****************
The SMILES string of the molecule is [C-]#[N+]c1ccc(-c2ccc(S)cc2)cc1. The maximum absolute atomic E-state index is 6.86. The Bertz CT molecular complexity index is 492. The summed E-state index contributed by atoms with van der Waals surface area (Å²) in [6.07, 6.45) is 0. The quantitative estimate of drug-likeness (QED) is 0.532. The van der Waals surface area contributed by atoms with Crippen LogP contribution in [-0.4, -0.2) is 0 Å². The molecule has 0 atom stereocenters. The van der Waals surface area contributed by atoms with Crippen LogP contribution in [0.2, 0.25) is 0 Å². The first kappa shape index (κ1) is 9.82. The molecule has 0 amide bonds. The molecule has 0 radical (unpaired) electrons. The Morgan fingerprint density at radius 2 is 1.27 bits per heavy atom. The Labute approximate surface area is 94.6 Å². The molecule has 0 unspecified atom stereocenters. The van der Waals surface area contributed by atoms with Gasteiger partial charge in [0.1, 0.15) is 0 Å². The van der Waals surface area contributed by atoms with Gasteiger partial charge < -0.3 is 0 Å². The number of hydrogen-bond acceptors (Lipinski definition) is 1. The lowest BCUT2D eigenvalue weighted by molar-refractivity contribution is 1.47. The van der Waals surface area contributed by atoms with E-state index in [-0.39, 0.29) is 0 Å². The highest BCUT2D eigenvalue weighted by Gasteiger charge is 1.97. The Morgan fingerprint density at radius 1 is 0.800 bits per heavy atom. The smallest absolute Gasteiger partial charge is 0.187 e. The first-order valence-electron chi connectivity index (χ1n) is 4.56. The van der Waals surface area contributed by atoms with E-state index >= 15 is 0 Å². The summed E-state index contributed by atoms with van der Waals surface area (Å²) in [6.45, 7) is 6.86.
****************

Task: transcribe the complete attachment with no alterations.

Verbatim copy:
The SMILES string of the molecule is [C-]#[N+]c1ccc(-c2ccc(S)cc2)cc1. The maximum absolute atomic E-state index is 6.86. The Bertz CT molecular complexity index is 492. The summed E-state index contributed by atoms with van der Waals surface area (Å²) in [6.07, 6.45) is 0. The quantitative estimate of drug-likeness (QED) is 0.532. The van der Waals surface area contributed by atoms with Crippen LogP contribution in [-0.4, -0.2) is 0 Å². The molecule has 0 atom stereocenters. The van der Waals surface area contributed by atoms with Crippen LogP contribution in [0.2, 0.25) is 0 Å². The first kappa shape index (κ1) is 9.82. The molecule has 0 amide bonds. The molecule has 0 radical (unpaired) electrons. The Morgan fingerprint density at radius 2 is 1.27 bits per heavy atom. The Labute approximate surface area is 94.6 Å². The molecule has 0 unspecified atom stereocenters. The van der Waals surface area contributed by atoms with Gasteiger partial charge in [0.1, 0.15) is 0 Å². The van der Waals surface area contributed by atoms with Gasteiger partial charge < -0.3 is 0 Å². The number of hydrogen-bond acceptors (Lipinski definition) is 1. The lowest BCUT2D eigenvalue weighted by molar-refractivity contribution is 1.47. The van der Waals surface area contributed by atoms with E-state index in [-0.39, 0.29) is 0 Å². The highest BCUT2D eigenvalue weighted by Gasteiger charge is 1.97. The Morgan fingerprint density at radius 1 is 0.800 bits per heavy atom. The smallest absolute Gasteiger partial charge is 0.187 e. The first-order valence-electron chi connectivity index (χ1n) is 4.56. The van der Waals surface area contributed by atoms with E-state index >= 15 is 0 Å². The summed E-state index contributed by atoms with van der Waals surface area (Å²) in [6.45, 7) is 6.86.